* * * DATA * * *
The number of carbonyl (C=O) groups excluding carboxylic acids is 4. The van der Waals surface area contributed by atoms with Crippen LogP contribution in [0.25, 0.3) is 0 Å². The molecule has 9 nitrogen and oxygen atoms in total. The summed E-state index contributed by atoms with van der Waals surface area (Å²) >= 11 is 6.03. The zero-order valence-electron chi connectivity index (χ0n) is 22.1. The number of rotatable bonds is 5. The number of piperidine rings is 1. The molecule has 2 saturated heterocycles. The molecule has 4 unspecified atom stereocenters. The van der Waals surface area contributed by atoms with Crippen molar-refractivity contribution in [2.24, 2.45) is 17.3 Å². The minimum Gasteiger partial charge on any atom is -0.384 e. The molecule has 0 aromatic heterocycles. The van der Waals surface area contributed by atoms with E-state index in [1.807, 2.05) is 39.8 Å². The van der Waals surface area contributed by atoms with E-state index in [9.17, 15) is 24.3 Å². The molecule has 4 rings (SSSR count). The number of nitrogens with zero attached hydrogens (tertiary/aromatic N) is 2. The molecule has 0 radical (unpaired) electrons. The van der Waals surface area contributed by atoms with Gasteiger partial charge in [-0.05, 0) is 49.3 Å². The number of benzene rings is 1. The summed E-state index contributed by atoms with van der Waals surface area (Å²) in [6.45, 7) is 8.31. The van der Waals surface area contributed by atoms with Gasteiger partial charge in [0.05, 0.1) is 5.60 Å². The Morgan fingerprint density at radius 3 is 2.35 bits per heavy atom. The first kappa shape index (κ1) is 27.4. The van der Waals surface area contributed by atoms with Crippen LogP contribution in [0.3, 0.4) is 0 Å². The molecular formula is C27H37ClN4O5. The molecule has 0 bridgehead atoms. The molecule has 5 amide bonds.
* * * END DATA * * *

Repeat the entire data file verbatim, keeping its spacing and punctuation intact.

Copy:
The number of carbonyl (C=O) groups excluding carboxylic acids is 4. The van der Waals surface area contributed by atoms with Crippen LogP contribution in [0.25, 0.3) is 0 Å². The molecule has 9 nitrogen and oxygen atoms in total. The summed E-state index contributed by atoms with van der Waals surface area (Å²) >= 11 is 6.03. The zero-order valence-electron chi connectivity index (χ0n) is 22.1. The number of rotatable bonds is 5. The number of piperidine rings is 1. The molecule has 2 saturated heterocycles. The molecule has 4 unspecified atom stereocenters. The van der Waals surface area contributed by atoms with Crippen molar-refractivity contribution in [2.24, 2.45) is 17.3 Å². The minimum Gasteiger partial charge on any atom is -0.384 e. The molecule has 0 aromatic heterocycles. The van der Waals surface area contributed by atoms with E-state index in [1.807, 2.05) is 39.8 Å². The van der Waals surface area contributed by atoms with E-state index in [9.17, 15) is 24.3 Å². The molecule has 4 rings (SSSR count). The number of nitrogens with zero attached hydrogens (tertiary/aromatic N) is 2. The molecule has 0 radical (unpaired) electrons. The van der Waals surface area contributed by atoms with Gasteiger partial charge in [-0.05, 0) is 49.3 Å². The number of benzene rings is 1. The summed E-state index contributed by atoms with van der Waals surface area (Å²) in [6.45, 7) is 8.31. The van der Waals surface area contributed by atoms with Gasteiger partial charge in [0.05, 0.1) is 5.60 Å². The Morgan fingerprint density at radius 3 is 2.35 bits per heavy atom. The first kappa shape index (κ1) is 27.4. The van der Waals surface area contributed by atoms with Crippen LogP contribution in [0.3, 0.4) is 0 Å². The molecular formula is C27H37ClN4O5. The molecule has 0 bridgehead atoms. The molecule has 5 amide bonds.